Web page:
SRE Weekly Issue #68


Incident management is essential to modern DevOps environments. Learn why in the eBook, “Making the Case for Real-time Incident Management” from your friends at VictorOps.


The big story this week is the release of the inaugural issue of Increment, a newsletter by Stripe, edited by Susan Fowler. They bill it as “A digital magazine about how teams build and operate software systems at scale” and the first issue, dedicated to on-call, certainly delivers. Below, I’ll include my short take on each article in the issue.

Increment interviewed over thirty companies to build a picture of the common practices in incident response. I’m actually pretty surprised to hear that “it turns out that they all follow similar (if not completely identical) incident response processes”, but apparently the commonalities don’t stop at just process:

Slack and PagerDuty appear to be two points of failure across the entire tech industry

Bonus content: Julia Evans shared her notes on Twitter.

Next up, Increment addresses the dichotomy of ops teams versus developers on call for their code. It turns out that the latter practice is more prevalent than I’d realized.

After laying a solid groundwork of suggestions for avoiding burn-out in on-call, this next Increment article raises a really important point: on-call affects people differently based on privilege. Example: single parents are going to have a much harder time of it.

[…] if you set up an on-call rotation with a schedule or intensity that assumes the participants have no real responsibilities outside of the office, you are limiting the people who will be able to participate on your team.

Remember a couple of months back when GitLab live-streamed their incident response? Increment caught up with their CEO to give us this in-depth interview about their radical transparency.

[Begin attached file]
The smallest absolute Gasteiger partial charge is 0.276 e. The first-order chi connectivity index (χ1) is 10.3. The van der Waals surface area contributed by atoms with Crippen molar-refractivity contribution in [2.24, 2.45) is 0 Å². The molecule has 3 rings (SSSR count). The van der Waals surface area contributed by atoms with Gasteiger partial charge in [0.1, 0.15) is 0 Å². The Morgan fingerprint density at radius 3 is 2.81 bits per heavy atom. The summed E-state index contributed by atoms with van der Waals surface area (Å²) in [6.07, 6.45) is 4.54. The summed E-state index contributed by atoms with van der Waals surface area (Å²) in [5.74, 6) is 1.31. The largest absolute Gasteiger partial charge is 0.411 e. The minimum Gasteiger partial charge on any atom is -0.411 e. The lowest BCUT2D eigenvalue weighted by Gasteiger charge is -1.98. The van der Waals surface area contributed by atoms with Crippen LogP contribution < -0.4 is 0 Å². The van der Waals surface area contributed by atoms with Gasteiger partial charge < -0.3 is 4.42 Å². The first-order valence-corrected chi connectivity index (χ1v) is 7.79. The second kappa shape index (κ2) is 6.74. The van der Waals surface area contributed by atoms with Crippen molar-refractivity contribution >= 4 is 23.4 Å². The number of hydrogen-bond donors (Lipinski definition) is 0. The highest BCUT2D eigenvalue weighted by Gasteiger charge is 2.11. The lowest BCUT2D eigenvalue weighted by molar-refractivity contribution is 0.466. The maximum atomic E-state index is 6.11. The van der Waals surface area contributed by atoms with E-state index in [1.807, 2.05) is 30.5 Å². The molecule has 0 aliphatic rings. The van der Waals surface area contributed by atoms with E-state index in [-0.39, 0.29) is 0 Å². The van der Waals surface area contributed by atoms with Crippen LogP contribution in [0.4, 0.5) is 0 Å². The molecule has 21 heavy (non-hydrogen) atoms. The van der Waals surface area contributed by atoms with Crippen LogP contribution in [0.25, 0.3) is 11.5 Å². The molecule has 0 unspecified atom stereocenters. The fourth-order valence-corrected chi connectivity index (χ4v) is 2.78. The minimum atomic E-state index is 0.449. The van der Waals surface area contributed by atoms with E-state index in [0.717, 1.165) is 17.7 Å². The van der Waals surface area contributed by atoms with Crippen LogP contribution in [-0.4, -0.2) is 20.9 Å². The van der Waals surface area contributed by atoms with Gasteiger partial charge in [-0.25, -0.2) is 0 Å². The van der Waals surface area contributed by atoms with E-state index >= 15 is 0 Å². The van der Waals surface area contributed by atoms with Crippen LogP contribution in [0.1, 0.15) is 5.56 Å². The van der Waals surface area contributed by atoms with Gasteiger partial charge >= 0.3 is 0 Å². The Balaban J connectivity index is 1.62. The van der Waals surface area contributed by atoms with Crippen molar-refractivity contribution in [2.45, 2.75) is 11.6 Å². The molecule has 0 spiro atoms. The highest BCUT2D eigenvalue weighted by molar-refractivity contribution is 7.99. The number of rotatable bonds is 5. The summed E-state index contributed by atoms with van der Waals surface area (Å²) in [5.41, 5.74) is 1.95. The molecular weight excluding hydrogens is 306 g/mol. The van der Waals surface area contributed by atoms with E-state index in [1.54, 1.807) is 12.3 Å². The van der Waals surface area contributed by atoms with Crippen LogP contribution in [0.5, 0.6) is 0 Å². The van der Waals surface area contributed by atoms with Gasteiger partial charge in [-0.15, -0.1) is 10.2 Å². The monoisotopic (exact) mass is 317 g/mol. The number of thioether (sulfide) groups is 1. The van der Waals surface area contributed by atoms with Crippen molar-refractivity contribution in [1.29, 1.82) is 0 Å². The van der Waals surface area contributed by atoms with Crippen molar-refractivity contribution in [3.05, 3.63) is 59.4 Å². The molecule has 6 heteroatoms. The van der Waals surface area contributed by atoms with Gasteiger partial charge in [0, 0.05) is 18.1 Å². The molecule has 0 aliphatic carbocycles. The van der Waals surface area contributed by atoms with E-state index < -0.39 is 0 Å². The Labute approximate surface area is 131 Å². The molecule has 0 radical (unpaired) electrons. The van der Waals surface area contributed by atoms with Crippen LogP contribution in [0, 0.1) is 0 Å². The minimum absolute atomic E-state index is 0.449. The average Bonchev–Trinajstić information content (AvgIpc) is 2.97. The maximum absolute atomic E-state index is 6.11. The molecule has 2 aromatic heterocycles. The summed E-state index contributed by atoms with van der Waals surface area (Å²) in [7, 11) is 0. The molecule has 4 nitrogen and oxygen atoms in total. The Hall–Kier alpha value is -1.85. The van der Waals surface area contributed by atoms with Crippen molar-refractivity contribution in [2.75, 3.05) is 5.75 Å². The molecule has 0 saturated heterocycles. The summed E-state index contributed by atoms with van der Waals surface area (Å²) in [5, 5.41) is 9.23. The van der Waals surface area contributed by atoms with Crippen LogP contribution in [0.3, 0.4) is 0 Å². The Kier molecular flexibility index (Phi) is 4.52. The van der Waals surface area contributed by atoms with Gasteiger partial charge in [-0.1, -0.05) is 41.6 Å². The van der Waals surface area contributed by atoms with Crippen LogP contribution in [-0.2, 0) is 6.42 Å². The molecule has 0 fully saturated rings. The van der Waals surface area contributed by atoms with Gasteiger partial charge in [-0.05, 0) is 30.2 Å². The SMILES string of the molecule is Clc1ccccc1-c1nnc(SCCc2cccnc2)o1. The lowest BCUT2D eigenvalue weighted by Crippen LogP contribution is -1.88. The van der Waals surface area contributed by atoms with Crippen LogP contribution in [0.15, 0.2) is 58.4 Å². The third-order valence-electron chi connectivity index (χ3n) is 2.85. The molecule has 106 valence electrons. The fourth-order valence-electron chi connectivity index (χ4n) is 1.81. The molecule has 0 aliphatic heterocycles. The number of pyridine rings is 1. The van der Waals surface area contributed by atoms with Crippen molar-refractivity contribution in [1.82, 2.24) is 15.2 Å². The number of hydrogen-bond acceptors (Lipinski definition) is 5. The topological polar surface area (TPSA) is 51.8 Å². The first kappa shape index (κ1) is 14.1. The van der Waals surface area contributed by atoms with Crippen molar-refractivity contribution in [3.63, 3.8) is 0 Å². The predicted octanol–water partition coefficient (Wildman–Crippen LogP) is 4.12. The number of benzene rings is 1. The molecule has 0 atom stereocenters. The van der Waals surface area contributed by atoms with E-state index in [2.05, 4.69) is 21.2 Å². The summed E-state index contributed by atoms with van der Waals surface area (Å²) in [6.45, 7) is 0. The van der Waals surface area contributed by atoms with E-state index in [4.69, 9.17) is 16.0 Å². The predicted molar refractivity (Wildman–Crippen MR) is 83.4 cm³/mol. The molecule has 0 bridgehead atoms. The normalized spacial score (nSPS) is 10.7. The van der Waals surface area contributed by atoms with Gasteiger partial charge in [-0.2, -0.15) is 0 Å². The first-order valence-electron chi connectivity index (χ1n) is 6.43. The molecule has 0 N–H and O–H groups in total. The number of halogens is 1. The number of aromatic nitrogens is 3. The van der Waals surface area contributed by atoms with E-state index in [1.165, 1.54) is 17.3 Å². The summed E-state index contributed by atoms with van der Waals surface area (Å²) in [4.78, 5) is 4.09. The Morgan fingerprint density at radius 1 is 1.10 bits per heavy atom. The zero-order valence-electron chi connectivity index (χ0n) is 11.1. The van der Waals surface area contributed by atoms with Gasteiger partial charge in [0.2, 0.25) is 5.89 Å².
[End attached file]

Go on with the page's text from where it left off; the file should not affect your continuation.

Increment shares tips and key practices for setting up on-call, targeted to companies of size ranges varying from 0-10 employees all the way up to 10000+.

Increment rounds out their issue with advice in the form of quotes from six of the companies they interviewed.

The other big news of the week is the official launch of If you haven’t had a chance to check it out yet, here’s an introduction, and you can also sign up for a free one-month trial.


  • Melbourne IT
    • A DDoS took out their DNS service, taking out customer domains and also sites they they host for customers. While this is a news article and not a formal post-analysis, it does include some pretty interesting technical detail from an interview with their CTO. I’m not sure that he did himself any favors by quoting the definition of their SLA:

      “People look at 99.9 per cent and think that’s seconds of downtime, but you work it out and it’s 45 minutes.”

  • Google Cloud HTTP(S) Load Balancer
    • Google Cloud LB threw 502s for 25% of requests in a 22-minute period. They released this post-analysis 7 days later, and I have to say, the root cause is pretty interesting – and sadly familiar.

      A bug in the HTTP(S) Load Balancer configuration update process caused it to revert to a configuration that was substantially out of date.

Updated: April 17, 2017 — 11:04 pm
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